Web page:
The commander, a man of average height with a dark mustache, black boots and a captain’s hat, told me the boys usually play soccer every day for roughly an hour and a half. They go to classes in the morning, and in the afternoon, they play soccer and attend a carpentry class. Typically, they play soccer with a standard soccer ball, which he explained lasts about a week.


He said the jail tries to make sure the boys have at least one soccer ball at all times and that they replace the game ball weekly using donations from outside agencies. This got me thinking: our One World Futbols will now help free up that money for other uses.

I asked the commander if he believes soccer is good for the inmates. He said he sees the sport as healthy for the boys. It helps them keep healthy bodies, and it lifts their spirits. He also explained that an afternoon of soccer will leave the inmates tired and at peace for the day; it gives them something to do.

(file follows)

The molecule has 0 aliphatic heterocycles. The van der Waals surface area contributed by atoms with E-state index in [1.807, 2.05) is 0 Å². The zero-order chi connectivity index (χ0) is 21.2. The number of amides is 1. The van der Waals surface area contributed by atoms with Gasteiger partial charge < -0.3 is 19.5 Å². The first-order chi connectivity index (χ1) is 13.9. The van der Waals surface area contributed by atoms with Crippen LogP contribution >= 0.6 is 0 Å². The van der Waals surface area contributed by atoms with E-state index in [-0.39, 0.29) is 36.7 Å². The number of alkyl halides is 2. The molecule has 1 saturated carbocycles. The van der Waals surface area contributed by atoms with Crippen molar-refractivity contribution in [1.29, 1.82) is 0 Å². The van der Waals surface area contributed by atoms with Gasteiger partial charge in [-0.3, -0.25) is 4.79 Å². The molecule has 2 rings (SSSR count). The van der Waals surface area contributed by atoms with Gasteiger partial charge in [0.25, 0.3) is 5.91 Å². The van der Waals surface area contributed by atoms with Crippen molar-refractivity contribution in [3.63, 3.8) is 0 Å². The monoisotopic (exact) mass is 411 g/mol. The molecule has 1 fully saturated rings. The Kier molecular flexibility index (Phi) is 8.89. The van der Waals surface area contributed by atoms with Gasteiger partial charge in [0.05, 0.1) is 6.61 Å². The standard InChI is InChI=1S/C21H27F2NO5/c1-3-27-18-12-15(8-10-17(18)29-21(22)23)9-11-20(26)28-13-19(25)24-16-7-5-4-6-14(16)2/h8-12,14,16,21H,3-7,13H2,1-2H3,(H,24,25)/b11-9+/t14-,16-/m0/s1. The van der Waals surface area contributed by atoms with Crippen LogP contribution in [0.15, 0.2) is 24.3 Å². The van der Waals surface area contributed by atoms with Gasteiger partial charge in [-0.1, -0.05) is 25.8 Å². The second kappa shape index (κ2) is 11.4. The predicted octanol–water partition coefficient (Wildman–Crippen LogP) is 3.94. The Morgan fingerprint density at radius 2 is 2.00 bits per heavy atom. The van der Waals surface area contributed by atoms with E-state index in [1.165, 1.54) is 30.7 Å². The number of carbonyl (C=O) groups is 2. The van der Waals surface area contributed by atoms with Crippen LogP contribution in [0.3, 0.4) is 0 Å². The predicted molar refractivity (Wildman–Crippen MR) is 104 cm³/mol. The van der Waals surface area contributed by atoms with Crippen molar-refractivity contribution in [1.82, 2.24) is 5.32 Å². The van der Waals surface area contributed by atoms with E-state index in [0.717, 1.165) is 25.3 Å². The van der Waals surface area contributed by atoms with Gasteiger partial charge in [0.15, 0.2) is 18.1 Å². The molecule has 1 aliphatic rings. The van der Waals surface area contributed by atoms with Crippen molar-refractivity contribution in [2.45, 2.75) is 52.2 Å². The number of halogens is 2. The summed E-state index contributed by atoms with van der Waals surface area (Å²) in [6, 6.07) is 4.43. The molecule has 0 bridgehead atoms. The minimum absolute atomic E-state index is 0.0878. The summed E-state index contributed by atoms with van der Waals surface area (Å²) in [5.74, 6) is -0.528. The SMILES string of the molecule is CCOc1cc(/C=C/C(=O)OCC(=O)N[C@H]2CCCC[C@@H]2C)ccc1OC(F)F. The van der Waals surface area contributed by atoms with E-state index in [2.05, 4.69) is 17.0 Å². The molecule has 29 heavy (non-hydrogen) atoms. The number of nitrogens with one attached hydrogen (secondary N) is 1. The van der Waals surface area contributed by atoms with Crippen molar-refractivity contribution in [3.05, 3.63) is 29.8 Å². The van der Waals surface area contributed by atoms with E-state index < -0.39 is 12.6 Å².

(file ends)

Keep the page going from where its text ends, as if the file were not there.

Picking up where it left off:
An unforgettable giving trip
Eugenio and Isaac were gracious, generous hosts. Their passion for Monterrey, its people and soccer runs deep, and it’s easy to see why they were moved to start Futbol por la Paz.

Eugenio, Isaac, me and Caleb in Monterrey, Mexico.

One of the best aspects of my work is meeting our inspiring partners; seeing where they live and work; and getting to know them, their communities and their programs. The experience is always eye-opening, and Mexico was no different.

During my time in Mexico, the people I met and the stories I heard reflected the complexities of life there. Our visit to the youth detention center in Monterrey filled me with hope as I learned about the life-changing importance of play and understood even more clearly why both One World Play Project and Futbol por la Paz do what they do.

Support Futbol por la Paz today
The youth detention center is one of many places Futbol por la Paz has donated One World Futbols. Through their first campaign, the nonprofit has donated 302 soccer balls to children in five Mexican states. But there’s still much work to be done within those states and in the country’s 27 other states.

Give to the Futbol por la Paz campaign today and help them teach peace and conflict resolution through play.